SPIN Picks the Best Sets of CMJ

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Screaming Females / Photo Courtesy Natalia Moena
WRITTEN BY
SPIN Staff

After some 1,200 bands played five full days of shows across New York City, CMJ 2010 is finally over. Here, SPIN staffers and reviewers pick their best from the festival:

Charles Aaron, SPIN Music Editor
Best Set: Either Wild Nothing, who were like the 120 Minutes house band circa 1987, and had opener Marnie Stern giddily flipping her skirt sidestage like she was in a "Pictures of You" video tribute. Or Glasser, who boasted a red kimono-like dress, nerds-on-point band, and surprisingly easy charisma. Or Lower Dens, because Jana Hunter is the world's most subtle and unassuming guitar hero around.
Bummed I Didn't Catch: No Joy, the band I always wished my nonexistent, incorrigible blonde little sisters had formed.
People Were Really Talking About: Kanye West, who popped by Brooklyn Bowl to try and overshadow and render trivial everyone and everything associated with CMJ and mostly succeeded. Or meta-rappers Das Racist, who now have outwitted both the The New Yorker AND The New York Times. Politicians and military officials, take note.

David Marchese, SPIN Associate Editor
Best Set: Denver synthpoppers the Chain Gang of 1974 played a set full of hopeful '80s-inspired pop melody and stylish, sinful dance rhythms. They were also the only CMJ act I saw who got a crowd dancing -- not swaying or shuffling but dancing. Well done.
Bummed I Didn't Catch: No Joy. The Montreal quartet offer up a thrillingly gnarled grunge-shoegaze hybrid. I would've loved to have seen if I get sucked into the void as readily live as I do on record.
Everyone was talking about: Dale Earnhardt Jr. Jr. I hadn't heard of them three weeks ago. During CMJ, people were raving about the quirky pop-band's show. I guess it helps to wear NASCAR racing suits on stage. And be good.

William Goodman, SPIN.com Associate Editor
Best Set: Dominique Young Unique. With her helium-high voice and vintage 808 beats, this 19-year-old Tampa rapper spits raunchy lyrics about having orgasms ("Pussy Popping") and flaunting herself ("Show My Ass") with a self-assuredness that'd give 50 Cent the willies. Added bonus: Her keyboard player looked like a hybrid of Jared Leto and that guy from Flock of Seagulls.
Bummed I Didn't Catch: Wild Nothing, with their take on gloomy '80s Britpop kings like the Smiths and the Cure.
People Were Really Talking About: Dale Earnhardt Jr. Jr. Numerous friends raved about the Detroit outfit's synth-soaked pop, aka chillwave.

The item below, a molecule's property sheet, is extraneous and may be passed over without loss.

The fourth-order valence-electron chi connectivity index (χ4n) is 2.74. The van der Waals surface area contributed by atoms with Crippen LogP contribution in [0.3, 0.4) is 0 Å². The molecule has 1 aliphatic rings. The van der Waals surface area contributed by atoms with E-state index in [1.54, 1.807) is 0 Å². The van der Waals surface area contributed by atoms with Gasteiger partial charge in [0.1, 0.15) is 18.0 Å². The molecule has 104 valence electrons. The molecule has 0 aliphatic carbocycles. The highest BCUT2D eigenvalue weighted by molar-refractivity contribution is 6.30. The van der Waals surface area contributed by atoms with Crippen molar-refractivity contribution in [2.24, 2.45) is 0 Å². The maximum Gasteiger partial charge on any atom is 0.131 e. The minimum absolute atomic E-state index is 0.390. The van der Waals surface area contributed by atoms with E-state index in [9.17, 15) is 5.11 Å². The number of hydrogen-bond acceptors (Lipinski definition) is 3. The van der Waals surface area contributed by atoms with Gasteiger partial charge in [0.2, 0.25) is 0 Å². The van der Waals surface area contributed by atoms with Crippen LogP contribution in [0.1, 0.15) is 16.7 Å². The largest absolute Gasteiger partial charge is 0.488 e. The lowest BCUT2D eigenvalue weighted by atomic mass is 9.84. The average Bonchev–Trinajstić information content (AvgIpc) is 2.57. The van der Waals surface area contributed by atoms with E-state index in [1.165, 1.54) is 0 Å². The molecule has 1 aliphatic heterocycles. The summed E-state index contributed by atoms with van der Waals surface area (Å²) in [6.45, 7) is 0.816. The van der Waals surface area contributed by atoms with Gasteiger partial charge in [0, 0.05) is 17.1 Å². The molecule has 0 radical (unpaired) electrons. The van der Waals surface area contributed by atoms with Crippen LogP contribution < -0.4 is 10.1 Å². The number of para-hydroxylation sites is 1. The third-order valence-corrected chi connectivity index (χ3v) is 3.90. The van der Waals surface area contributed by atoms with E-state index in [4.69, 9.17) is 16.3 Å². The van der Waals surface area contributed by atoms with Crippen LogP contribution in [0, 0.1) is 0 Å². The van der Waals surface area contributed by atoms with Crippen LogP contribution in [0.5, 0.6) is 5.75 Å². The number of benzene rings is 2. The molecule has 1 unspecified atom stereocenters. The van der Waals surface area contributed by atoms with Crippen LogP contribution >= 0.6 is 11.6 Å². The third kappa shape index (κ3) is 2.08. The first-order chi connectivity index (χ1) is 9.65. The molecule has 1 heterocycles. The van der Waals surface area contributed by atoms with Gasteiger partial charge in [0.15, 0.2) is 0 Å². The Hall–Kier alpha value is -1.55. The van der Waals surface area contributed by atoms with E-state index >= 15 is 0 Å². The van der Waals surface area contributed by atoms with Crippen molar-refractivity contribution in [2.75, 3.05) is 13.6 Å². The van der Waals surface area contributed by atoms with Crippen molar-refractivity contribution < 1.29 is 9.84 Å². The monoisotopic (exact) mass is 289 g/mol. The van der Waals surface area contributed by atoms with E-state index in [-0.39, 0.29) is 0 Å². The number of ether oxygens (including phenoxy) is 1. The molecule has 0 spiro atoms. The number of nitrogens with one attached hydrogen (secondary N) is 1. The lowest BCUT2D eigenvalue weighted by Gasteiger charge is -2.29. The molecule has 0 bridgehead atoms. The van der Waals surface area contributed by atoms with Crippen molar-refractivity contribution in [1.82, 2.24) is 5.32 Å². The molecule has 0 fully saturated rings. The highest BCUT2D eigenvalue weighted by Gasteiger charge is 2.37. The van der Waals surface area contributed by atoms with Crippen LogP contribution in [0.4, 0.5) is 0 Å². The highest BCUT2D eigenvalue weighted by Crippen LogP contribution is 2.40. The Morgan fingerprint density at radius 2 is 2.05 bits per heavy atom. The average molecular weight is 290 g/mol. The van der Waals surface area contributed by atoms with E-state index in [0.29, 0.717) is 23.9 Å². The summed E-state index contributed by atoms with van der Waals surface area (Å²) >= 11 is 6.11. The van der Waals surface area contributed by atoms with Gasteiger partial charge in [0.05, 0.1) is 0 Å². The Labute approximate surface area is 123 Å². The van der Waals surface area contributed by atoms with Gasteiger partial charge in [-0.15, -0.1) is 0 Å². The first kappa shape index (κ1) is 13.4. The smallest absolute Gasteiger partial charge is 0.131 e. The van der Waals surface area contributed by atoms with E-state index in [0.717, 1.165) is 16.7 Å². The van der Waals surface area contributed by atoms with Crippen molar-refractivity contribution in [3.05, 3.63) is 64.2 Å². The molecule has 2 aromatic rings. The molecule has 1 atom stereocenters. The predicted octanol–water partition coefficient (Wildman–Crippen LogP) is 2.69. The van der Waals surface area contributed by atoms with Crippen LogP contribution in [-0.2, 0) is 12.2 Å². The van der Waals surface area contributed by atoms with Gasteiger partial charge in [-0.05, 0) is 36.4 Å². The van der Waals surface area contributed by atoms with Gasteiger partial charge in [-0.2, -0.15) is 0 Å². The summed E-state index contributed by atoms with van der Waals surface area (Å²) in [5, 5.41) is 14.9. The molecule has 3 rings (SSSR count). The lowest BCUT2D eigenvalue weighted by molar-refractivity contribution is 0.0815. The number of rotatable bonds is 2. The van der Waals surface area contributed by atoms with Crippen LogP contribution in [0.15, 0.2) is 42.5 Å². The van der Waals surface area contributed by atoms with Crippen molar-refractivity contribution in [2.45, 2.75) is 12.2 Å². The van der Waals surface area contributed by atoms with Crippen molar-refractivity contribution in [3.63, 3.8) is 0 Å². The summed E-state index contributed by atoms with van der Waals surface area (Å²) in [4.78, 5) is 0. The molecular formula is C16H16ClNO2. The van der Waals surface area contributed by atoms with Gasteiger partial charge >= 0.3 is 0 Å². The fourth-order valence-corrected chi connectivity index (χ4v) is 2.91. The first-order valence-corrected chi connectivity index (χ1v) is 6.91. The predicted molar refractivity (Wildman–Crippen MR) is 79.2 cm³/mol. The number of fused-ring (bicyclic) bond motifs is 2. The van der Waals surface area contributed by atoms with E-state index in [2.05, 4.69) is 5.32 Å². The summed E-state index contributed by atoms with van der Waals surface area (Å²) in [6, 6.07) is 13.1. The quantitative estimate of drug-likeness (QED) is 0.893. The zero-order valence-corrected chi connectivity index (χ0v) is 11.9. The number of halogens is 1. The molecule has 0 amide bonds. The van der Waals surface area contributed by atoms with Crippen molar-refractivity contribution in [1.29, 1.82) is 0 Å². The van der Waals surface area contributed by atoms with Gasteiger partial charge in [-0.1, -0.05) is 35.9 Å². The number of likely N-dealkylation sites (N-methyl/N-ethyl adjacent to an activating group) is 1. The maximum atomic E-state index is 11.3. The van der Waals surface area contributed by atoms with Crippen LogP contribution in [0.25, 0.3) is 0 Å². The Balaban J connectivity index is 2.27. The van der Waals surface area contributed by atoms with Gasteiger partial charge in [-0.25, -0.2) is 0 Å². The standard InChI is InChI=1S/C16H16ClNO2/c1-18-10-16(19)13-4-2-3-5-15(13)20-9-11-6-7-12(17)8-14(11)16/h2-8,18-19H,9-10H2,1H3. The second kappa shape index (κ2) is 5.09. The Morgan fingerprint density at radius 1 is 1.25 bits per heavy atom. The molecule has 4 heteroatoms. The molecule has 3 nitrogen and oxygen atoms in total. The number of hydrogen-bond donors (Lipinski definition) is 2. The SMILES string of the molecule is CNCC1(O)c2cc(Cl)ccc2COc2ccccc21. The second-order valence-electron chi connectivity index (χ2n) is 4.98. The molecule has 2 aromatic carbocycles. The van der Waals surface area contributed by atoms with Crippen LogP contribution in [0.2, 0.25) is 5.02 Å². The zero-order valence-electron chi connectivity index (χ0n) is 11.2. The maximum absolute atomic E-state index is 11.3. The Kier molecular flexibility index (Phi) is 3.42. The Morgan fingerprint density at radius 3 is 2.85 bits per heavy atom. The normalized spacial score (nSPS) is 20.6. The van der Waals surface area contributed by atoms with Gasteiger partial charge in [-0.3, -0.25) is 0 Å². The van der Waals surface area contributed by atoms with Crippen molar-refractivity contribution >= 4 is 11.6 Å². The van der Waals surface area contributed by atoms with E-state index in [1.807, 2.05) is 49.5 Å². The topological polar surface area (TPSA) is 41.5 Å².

Kevin O'Donnell, SPIN.com Editor Online
Best Set: The Drums. Everything about this New York indie-pop band is so fey, affected, and delicate - guitarist Jacob Graham would curtsey in between songs while singer Jonathan Pierce flitted about the stage like a ballerina - that they make Franz Ferdinand look like high school quarterbacks. Still, the Drums' music is equally manicured and thrilling, like a less-bummed-out version of the Cure. Plenty bitchy, too: Pierce dedicated "Don't Be a Jerk, Jonny" to a mortal enemy. "This song is about a girl I hate very much," he said.
Bummed I Didn't Catch: Baths, the lo-fi, loops-and-things project from synth whiz Will Wiesenfeld.
People Were Really Talking About: Kanye West's "surprise" appearance at Brooklyn Bowl on Saturday.

John S.W. MacDonald, SPIN Contributor
Best Set: Screaming Females. Marissa Paternoster, the pint-sized frontwoman for the New Brunswick band, is a genuine indie-rock guitar hero in a genre with precious few of them.
Bummed I Didn't Catch: Carrying on Ohio's lo-fi flame is Cleveland's Cloud Nothings. Fronted by 19-year-old Dylan Baldi, the Nothings make the simplest, scuzziest songs sound like minor miracles.
People Were Really Talking About: How To Dress Well. The music of Brooklyn producer Tom Krell has been showing up in all the right places online recently and his appearance at CMJ was something of a coming out party. Appropriately enough, HTDW's debut Love Remains, released late last month, is flawlessly hip, marrying chillwave's ghostly synths to the swagger and heartbreak of classic R&B.

Luke McCormick, SPIN Editorial Assistant
Best Set: Dale Earnhardt Jr. Jr. Clad in Nascar jumpsuits, this trio amped up a super-packed Santo's basement crowd with their sunshiney, upbeat pop, even dropping a cover of the Beach Boys' "God Only Knows" that sparked a massive sing-along.
Bummed I Didn't Catch: Danny Brown, a Detroit rapper whose violent flow has been garnering some much deserved buzz.
People Were Really Talking About: Porcelain Raft, the one-man-band of Italian native Mauro Remiddi, whose dreamy, loop and sample filled pop found many new fans at CMJ.

Jenn Pelly, SPIN Contributor
Best Set: Cults, a duo of two New York film students who pair romantic '60s girl-group vibes with twee indie-pop sounds. Singer Madeline Follin, swaying and jiving like Doowop star, wailed and sounded spot-on.
Bummed I Didn't Catch: Dom. The Massachusetts outfit recently signed with major label EMI -- and for good reason: Their hyper-catchy dance-pop is infectious, especially the sunny hook from one of their best tracks, "Jesus."
Everyone was talking about: Kisses, a Los Angeles trio whose sugary synth-pop made them a popular on the Twittisphere this CMJ.

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